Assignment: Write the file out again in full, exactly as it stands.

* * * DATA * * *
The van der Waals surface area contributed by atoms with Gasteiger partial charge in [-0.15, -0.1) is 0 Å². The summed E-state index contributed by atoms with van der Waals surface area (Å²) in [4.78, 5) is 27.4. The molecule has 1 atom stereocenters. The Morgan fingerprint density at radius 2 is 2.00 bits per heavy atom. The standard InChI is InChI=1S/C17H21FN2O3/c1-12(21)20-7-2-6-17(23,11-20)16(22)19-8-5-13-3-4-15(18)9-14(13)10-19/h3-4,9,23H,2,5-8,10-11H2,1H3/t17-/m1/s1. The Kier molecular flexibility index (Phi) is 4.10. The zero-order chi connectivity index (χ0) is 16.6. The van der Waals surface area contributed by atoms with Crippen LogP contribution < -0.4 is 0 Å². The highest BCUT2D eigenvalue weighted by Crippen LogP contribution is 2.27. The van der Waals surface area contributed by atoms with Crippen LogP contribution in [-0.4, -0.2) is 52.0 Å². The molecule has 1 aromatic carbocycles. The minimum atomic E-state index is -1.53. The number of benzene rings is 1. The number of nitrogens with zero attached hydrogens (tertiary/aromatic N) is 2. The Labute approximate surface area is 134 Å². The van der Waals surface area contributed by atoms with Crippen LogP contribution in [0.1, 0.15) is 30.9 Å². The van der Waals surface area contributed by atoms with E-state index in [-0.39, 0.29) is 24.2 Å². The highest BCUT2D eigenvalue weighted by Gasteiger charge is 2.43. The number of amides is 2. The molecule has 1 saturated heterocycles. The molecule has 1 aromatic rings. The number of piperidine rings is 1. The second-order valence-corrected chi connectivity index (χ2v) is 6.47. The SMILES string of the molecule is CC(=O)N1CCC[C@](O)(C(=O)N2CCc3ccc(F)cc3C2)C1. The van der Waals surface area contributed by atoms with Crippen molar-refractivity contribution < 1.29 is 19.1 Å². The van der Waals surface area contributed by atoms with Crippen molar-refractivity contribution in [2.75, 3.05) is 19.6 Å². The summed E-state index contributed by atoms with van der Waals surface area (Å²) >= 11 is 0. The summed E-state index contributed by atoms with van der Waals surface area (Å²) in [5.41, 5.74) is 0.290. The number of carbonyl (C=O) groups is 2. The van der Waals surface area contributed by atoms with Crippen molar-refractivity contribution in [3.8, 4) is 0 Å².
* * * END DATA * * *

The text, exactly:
The van der Waals surface area contributed by atoms with Gasteiger partial charge in [-0.15, -0.1) is 0 Å². The summed E-state index contributed by atoms with van der Waals surface area (Å²) in [4.78, 5) is 27.4. The molecule has 1 atom stereocenters. The Morgan fingerprint density at radius 2 is 2.00 bits per heavy atom. The standard InChI is InChI=1S/C17H21FN2O3/c1-12(21)20-7-2-6-17(23,11-20)16(22)19-8-5-13-3-4-15(18)9-14(13)10-19/h3-4,9,23H,2,5-8,10-11H2,1H3/t17-/m1/s1. The Kier molecular flexibility index (Phi) is 4.10. The zero-order chi connectivity index (χ0) is 16.6. The van der Waals surface area contributed by atoms with Crippen LogP contribution < -0.4 is 0 Å². The highest BCUT2D eigenvalue weighted by Crippen LogP contribution is 2.27. The van der Waals surface area contributed by atoms with Crippen LogP contribution in [-0.4, -0.2) is 52.0 Å². The molecule has 1 aromatic carbocycles. The minimum atomic E-state index is -1.53. The number of benzene rings is 1. The number of nitrogens with zero attached hydrogens (tertiary/aromatic N) is 2. The Labute approximate surface area is 134 Å². The van der Waals surface area contributed by atoms with Crippen LogP contribution in [0.1, 0.15) is 30.9 Å². The van der Waals surface area contributed by atoms with E-state index in [-0.39, 0.29) is 24.2 Å². The highest BCUT2D eigenvalue weighted by Gasteiger charge is 2.43. The number of amides is 2. The molecule has 1 saturated heterocycles. The molecule has 1 aromatic rings. The number of piperidine rings is 1. The second-order valence-corrected chi connectivity index (χ2v) is 6.47. The SMILES string of the molecule is CC(=O)N1CCC[C@](O)(C(=O)N2CCc3ccc(F)cc3C2)C1. The van der Waals surface area contributed by atoms with Crippen molar-refractivity contribution < 1.29 is 19.1 Å². The van der Waals surface area contributed by atoms with Crippen molar-refractivity contribution in [2.75, 3.05) is 19.6 Å². The summed E-state index contributed by atoms with van der Waals surface area (Å²) >= 11 is 0. The summed E-state index contributed by atoms with van der Waals surface area (Å²) in [5.41, 5.74) is 0.290. The number of carbonyl (C=O) groups is 2. The van der Waals surface area contributed by atoms with Crippen molar-refractivity contribution in [3.8, 4) is 0 Å².